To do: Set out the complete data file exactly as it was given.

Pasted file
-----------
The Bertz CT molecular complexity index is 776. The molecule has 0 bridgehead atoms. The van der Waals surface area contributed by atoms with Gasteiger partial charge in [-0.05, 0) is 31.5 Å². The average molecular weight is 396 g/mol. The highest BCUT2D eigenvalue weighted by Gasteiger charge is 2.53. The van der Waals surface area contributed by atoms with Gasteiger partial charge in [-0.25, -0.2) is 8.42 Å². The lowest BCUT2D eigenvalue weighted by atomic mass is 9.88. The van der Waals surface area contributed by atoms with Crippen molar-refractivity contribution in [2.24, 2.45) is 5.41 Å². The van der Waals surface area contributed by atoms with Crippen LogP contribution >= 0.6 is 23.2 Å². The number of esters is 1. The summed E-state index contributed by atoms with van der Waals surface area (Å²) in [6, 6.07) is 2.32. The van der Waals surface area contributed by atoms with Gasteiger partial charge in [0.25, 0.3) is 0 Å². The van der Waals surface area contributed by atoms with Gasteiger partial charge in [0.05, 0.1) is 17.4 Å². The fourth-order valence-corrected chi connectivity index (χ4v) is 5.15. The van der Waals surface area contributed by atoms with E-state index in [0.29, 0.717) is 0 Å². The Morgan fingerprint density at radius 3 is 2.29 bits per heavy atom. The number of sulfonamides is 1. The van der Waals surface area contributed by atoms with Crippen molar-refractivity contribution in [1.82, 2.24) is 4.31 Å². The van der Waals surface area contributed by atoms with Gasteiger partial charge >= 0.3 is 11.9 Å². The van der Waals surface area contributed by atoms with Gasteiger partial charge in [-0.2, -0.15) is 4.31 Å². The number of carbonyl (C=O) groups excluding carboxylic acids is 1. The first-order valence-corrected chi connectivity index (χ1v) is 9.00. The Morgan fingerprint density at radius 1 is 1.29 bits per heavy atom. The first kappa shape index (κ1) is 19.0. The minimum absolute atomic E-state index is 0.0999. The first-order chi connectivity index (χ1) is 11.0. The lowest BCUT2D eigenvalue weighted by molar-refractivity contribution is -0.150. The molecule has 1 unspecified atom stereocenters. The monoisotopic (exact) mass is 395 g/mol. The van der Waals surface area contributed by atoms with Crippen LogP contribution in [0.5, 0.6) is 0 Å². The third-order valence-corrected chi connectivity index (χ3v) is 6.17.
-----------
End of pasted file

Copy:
The Bertz CT molecular complexity index is 776. The molecule has 0 bridgehead atoms. The van der Waals surface area contributed by atoms with Gasteiger partial charge in [-0.05, 0) is 31.5 Å². The average molecular weight is 396 g/mol. The highest BCUT2D eigenvalue weighted by Gasteiger charge is 2.53. The van der Waals surface area contributed by atoms with Gasteiger partial charge in [-0.25, -0.2) is 8.42 Å². The lowest BCUT2D eigenvalue weighted by atomic mass is 9.88. The van der Waals surface area contributed by atoms with Crippen molar-refractivity contribution in [2.24, 2.45) is 5.41 Å². The van der Waals surface area contributed by atoms with Crippen LogP contribution >= 0.6 is 23.2 Å². The number of esters is 1. The summed E-state index contributed by atoms with van der Waals surface area (Å²) in [6, 6.07) is 2.32. The van der Waals surface area contributed by atoms with Gasteiger partial charge in [0.25, 0.3) is 0 Å². The van der Waals surface area contributed by atoms with Gasteiger partial charge in [0.05, 0.1) is 17.4 Å². The fourth-order valence-corrected chi connectivity index (χ4v) is 5.15. The van der Waals surface area contributed by atoms with E-state index in [0.29, 0.717) is 0 Å². The Morgan fingerprint density at radius 3 is 2.29 bits per heavy atom. The number of sulfonamides is 1. The van der Waals surface area contributed by atoms with Crippen molar-refractivity contribution in [1.82, 2.24) is 4.31 Å². The van der Waals surface area contributed by atoms with Gasteiger partial charge >= 0.3 is 11.9 Å². The van der Waals surface area contributed by atoms with Gasteiger partial charge in [-0.2, -0.15) is 4.31 Å². The number of carbonyl (C=O) groups excluding carboxylic acids is 1. The first-order valence-corrected chi connectivity index (χ1v) is 9.00. The Morgan fingerprint density at radius 1 is 1.29 bits per heavy atom. The first kappa shape index (κ1) is 19.0. The minimum absolute atomic E-state index is 0.0999. The first-order chi connectivity index (χ1) is 11.0. The lowest BCUT2D eigenvalue weighted by molar-refractivity contribution is -0.150. The molecule has 1 unspecified atom stereocenters. The monoisotopic (exact) mass is 395 g/mol. The van der Waals surface area contributed by atoms with Crippen LogP contribution in [0.5, 0.6) is 0 Å². The third-order valence-corrected chi connectivity index (χ3v) is 6.17.